I got an incredible deal on a new Dell laptop a couple of weeks ago (it’s currently being shipped and I’m expecting to receive it some time this week) and while I’m not much of a PC gamer, I may be inclined to hop into that world at some point. For the time being, I’m reasonably content with my Nintendo DS and Nintendo Wii, but considering that I was once fully ensconced in the world of Diablo, I may do it again.
The easy route would be to walk into the local big box store and nab a game off the shelf, but that is usually the most expensive. Assuming that you’re not interested in import games, you can usually score a good deal through alternative measures like online stores and eBay. Online video game stores can sell their games for less than the MSRP because they typically have lower operating costs. Much like my “virtual” business of freelance writing, an online video game store does not have a brick and mortar storefront. This means that they don’t have to cover costs like building maintenance and so on, other than the costs involved with warehousing all those video games.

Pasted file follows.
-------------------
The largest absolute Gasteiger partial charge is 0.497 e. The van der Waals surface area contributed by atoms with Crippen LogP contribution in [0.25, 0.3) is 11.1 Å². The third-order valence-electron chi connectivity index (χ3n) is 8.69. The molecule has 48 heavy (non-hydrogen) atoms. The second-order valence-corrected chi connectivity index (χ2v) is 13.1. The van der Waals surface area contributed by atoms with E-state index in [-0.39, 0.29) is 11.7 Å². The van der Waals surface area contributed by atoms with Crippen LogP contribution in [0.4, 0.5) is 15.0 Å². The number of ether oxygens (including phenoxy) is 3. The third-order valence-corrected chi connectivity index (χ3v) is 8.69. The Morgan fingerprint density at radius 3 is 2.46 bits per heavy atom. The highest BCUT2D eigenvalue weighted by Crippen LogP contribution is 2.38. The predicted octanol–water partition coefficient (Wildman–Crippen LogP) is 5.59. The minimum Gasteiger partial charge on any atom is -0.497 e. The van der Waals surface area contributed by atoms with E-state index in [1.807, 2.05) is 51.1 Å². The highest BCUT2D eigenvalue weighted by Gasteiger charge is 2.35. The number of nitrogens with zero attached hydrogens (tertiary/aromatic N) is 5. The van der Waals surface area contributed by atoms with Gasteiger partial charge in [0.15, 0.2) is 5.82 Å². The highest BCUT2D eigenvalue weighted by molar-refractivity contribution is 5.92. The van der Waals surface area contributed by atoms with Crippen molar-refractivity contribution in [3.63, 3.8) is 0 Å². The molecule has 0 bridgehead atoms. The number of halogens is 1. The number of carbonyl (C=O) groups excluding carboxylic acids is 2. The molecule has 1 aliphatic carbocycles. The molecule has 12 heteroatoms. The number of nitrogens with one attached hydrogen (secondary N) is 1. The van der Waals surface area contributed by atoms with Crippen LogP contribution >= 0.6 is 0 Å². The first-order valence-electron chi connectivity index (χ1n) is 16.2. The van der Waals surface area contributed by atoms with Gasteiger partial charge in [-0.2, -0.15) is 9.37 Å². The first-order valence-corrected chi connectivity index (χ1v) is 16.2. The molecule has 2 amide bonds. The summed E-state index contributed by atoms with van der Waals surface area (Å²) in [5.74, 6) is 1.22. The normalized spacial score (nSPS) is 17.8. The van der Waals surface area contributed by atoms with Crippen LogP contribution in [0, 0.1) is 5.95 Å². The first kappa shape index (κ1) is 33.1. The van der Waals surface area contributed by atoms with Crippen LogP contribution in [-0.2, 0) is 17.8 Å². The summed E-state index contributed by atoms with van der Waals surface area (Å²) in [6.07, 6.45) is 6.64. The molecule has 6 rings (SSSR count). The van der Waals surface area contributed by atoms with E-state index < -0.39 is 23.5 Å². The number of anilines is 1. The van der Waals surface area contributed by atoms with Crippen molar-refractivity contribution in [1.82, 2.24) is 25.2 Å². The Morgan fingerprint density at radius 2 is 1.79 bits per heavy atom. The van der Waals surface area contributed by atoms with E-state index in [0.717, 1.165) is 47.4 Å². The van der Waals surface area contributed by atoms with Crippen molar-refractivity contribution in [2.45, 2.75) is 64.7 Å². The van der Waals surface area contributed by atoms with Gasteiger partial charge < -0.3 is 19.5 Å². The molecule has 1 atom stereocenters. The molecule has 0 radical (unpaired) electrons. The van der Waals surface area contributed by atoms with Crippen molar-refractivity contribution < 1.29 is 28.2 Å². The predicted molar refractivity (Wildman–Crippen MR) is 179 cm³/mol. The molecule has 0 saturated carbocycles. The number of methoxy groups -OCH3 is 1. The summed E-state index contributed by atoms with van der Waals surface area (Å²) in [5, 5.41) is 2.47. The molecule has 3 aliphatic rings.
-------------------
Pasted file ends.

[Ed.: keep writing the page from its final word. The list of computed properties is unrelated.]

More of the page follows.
The downside is that most online stores cater to an American public, so it’s typically not quite as easy for us poor Canadians to get in on the best video game deals. You can probably order from an American-based site, but you will be responsible for any duties/customs/taxes that may be incurred by bringing the product across the border. For this reason, I recommend stores that ship via USPS — like the store that sponsored this post (ATC Video Games) — because it seems that USPS shipments are less likely to get “dinged” than UPS or Fedex. At least in my personal experience.
Mommies and daddies that grew up in the Space Invaders generation are playing video games too, so what better way to celebrate Mother’s Day than with a rousing round of World of Warcraft?